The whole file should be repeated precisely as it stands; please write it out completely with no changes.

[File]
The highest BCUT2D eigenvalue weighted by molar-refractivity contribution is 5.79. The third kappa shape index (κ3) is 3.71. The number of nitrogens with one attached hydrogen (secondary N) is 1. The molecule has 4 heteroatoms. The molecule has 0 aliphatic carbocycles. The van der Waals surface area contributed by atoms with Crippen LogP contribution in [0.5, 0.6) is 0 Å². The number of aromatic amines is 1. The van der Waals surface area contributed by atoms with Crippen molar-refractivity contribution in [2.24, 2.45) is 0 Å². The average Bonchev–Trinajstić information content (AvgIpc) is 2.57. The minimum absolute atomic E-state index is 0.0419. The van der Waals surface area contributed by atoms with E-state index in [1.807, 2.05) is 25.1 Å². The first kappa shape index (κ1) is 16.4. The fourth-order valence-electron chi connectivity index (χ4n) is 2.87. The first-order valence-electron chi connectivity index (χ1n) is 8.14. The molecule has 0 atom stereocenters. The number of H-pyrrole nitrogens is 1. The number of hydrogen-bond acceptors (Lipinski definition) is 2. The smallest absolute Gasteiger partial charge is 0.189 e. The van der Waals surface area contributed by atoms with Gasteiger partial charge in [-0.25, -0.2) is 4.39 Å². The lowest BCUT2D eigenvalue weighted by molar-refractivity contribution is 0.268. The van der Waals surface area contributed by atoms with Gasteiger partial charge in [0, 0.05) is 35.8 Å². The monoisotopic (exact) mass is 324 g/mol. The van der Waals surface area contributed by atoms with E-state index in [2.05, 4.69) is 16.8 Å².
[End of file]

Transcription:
The highest BCUT2D eigenvalue weighted by molar-refractivity contribution is 5.79. The third kappa shape index (κ3) is 3.71. The number of nitrogens with one attached hydrogen (secondary N) is 1. The molecule has 4 heteroatoms. The molecule has 0 aliphatic carbocycles. The van der Waals surface area contributed by atoms with Crippen LogP contribution in [0.5, 0.6) is 0 Å². The number of aromatic amines is 1. The van der Waals surface area contributed by atoms with Crippen molar-refractivity contribution in [2.24, 2.45) is 0 Å². The average Bonchev–Trinajstić information content (AvgIpc) is 2.57. The minimum absolute atomic E-state index is 0.0419. The van der Waals surface area contributed by atoms with E-state index in [1.807, 2.05) is 25.1 Å². The first kappa shape index (κ1) is 16.4. The fourth-order valence-electron chi connectivity index (χ4n) is 2.87. The first-order valence-electron chi connectivity index (χ1n) is 8.14. The molecule has 0 atom stereocenters. The number of H-pyrrole nitrogens is 1. The number of hydrogen-bond acceptors (Lipinski definition) is 2. The smallest absolute Gasteiger partial charge is 0.189 e. The van der Waals surface area contributed by atoms with Gasteiger partial charge in [-0.25, -0.2) is 4.39 Å². The lowest BCUT2D eigenvalue weighted by molar-refractivity contribution is 0.268. The van der Waals surface area contributed by atoms with Gasteiger partial charge in [0, 0.05) is 35.8 Å². The monoisotopic (exact) mass is 324 g/mol. The van der Waals surface area contributed by atoms with E-state index in [2.05, 4.69) is 16.8 Å².